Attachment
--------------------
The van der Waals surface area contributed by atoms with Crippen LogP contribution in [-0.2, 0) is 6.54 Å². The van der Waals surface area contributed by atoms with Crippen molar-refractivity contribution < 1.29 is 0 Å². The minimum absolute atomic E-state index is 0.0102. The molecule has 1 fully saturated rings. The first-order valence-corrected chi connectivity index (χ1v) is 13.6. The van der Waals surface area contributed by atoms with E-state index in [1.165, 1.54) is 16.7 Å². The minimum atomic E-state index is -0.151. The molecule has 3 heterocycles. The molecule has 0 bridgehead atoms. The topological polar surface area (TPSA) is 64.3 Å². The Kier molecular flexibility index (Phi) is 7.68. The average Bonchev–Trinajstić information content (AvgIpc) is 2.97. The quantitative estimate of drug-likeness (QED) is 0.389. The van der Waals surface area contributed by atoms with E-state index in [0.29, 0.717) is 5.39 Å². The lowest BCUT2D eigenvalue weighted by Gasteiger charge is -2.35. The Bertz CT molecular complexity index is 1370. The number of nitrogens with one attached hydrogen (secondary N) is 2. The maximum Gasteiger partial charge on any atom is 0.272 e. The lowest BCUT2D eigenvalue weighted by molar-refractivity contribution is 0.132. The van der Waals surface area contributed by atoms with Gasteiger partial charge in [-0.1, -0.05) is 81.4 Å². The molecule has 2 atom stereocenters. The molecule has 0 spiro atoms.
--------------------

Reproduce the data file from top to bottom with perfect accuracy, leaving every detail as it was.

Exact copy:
The van der Waals surface area contributed by atoms with Crippen LogP contribution in [-0.2, 0) is 6.54 Å². The van der Waals surface area contributed by atoms with Crippen molar-refractivity contribution < 1.29 is 0 Å². The minimum absolute atomic E-state index is 0.0102. The molecule has 1 fully saturated rings. The first-order valence-corrected chi connectivity index (χ1v) is 13.6. The van der Waals surface area contributed by atoms with E-state index in [1.165, 1.54) is 16.7 Å². The minimum atomic E-state index is -0.151. The molecule has 3 heterocycles. The molecule has 0 bridgehead atoms. The topological polar surface area (TPSA) is 64.3 Å². The Kier molecular flexibility index (Phi) is 7.68. The average Bonchev–Trinajstić information content (AvgIpc) is 2.97. The quantitative estimate of drug-likeness (QED) is 0.389. The van der Waals surface area contributed by atoms with E-state index in [0.29, 0.717) is 5.39 Å². The lowest BCUT2D eigenvalue weighted by Gasteiger charge is -2.35. The Bertz CT molecular complexity index is 1370. The number of nitrogens with one attached hydrogen (secondary N) is 2. The maximum Gasteiger partial charge on any atom is 0.272 e. The lowest BCUT2D eigenvalue weighted by molar-refractivity contribution is 0.132. The van der Waals surface area contributed by atoms with Gasteiger partial charge in [-0.1, -0.05) is 81.4 Å². The molecule has 2 atom stereocenters. The molecule has 0 spiro atoms.